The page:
ADA in Europe

This would be fabulous without all the tourists.

The abbey of the Mont Saint Michel dominates a small piece of land in the region of Normandy, France, sitting high on the hill above a village of narrow streets and cobblestone surfaces. While jostling through the packs of tourists, one must pause occasionally to appreciate the striking beauty of this promontory that becomes inaccessible by land at high tide. I recall from a tour long ago that the abbey itself has been used as an abbey, a prison, and a palace. Don’t quote me on that. I also recall that monks spent their final years here. No wonder. The steep inclines, rough-hewn stairs, and lopsided cobblestones would make escape impossible.

It is rare to see people with disabilities in Europe. Updating ancient cities is probably prohibitively costly. So a woman in an electric scooter tooling around a small town in Portugal appeared to be an anomaly. (I wish I could name the town, but the entire tour is a blur at this point.) Just when I was mulling over how she was getting around, I saw a ramp leading from the sidewalk into the street. Then I noticed several of them. These were the first accommodations I had seen anywhere in Europe. Had Portugal adopted the ADA?

I recall when the ADA became law. Street corners were modified to allow wheelchairs and walkers. Turnstile entries offered alternative doorways. Not just the disabled, but parents pushing strollers appreciated the changes. As my joints have deteriorated, I appreciate the ramps at the curbs, dismayed at how difficult 6” can be. Same with elevated toilets which, thankfully, are becoming the norm.

So what about this lady in Portugal? I entertained the thought that she is the mayor’s wife whose husband proposed the adaptations. Good for him. When the sexism in that thought woke me, I allowed that she herself is the mayor. Later as a man in an electric wheelchair breezed by me, I placed him as the mayor’s husband. Well, maybe the mayor.

If I had had more time, I would have trekked over to cậmara municipal (city hall) to find out how these accommodations came about. In any case, good for them. I know there is at least one town in Portugal that will accept my walker if needed. If only I could remember the name of the town.

Surprised by Touch

A gentle touch can release ripples of peace.

The touch startled me. Mike and I were enjoying a tour of Spain and Portugal, delighted by the friendliness of the people and the relative safety of the streets. Then, while in conversation, a man gently squeezed my elbow. There was no threat, no intimidation, just connection. But it sent a bolt through my brain. Incidents with other people alerted me to how long it had been since an unfamiliar person had touched me purposely in American society. And how nice it was to connect with a simple physical gesture.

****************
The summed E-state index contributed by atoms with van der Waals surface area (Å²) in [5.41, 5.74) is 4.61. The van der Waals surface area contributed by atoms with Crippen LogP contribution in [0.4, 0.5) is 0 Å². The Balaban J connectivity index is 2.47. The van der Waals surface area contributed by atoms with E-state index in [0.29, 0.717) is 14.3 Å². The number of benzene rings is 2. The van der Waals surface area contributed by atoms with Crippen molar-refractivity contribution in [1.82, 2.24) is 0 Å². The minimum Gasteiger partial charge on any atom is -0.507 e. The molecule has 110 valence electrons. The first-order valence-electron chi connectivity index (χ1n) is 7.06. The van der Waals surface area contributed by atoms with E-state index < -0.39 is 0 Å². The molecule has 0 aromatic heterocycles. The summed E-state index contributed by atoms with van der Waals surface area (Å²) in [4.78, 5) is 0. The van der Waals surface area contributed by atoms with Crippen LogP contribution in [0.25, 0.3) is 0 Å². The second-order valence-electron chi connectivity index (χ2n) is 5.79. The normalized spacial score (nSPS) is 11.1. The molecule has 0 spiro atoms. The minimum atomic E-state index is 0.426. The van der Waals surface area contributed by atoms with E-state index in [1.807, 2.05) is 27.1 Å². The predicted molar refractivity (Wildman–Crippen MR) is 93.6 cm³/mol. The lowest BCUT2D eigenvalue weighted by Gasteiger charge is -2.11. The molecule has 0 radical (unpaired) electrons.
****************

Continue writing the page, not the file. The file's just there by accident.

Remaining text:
My friends and I recall the uncomfortable squeezes and hugs from “uncles”, family or friend, that were too frequent in our childhood in the ‘50s and ‘60s. “That’s what men do,” was my mother’s response when I complained. We learned to duck and swerve when Uncle Al came near. I don’t mean to minimize the horror of sexual abuse. But I posit that we have lost something when we codify casual human contact. A touch on the arm can mean “I hear you.” A gentle press on the back, “I got you.” A tap on the hand, “I see you.” Man to woman, woman to man, man to man, woman to woman. We are physical beings. Isn’t physical touch part of our communication system?

There were many things I loved about Portugal: the pastries, the colors and textures of the land, the lack of guns, the reliable internet, the people. And surprisingly, I enjoyed the occasional touch.

More Lessons from the Iberian Peninsula

So many good things to say about Spain and Portugal.

  • 1492 was a very bad year for Spain, plummeting them into hundreds of years of decline. (It was also a bad year for the indigenous Americans for different reasons.)
  • Separation of church and state is a good policy.
  • Franco was a terrible dictator. Is there such thing as a good dictator?
  • The trendy glass shower enclosures that cover only half the shower don’t work.
  • Extra large bath towels are nice.
  • Strictly enforced traffic laws not only decrease fatalities but make driving and walking near streets comfortable.
  • It is fun exploring areas knowing that there are no (or highly controlled) guns nearby.
  • Excellent affordable health care is possible.
  • Learning the opening motif of Vivaldi’s “Autumn” from the Four Seasons on the harmonica does not satisfy my need to make music.
  • One can tire of touring churches, palaces, and religious art.
  • Spain and Portugal have reliable internet service.

Book Launch!

Shut Up and Write Central Phoenix launched their newest anthology: Beyond Boundaries: Tales of Transcendence. It is compiled of flash fiction, non-fiction, and poetry. What fun to watch as the original drafts were polished to wonder works of art.

Check it out. Reviews are welcome!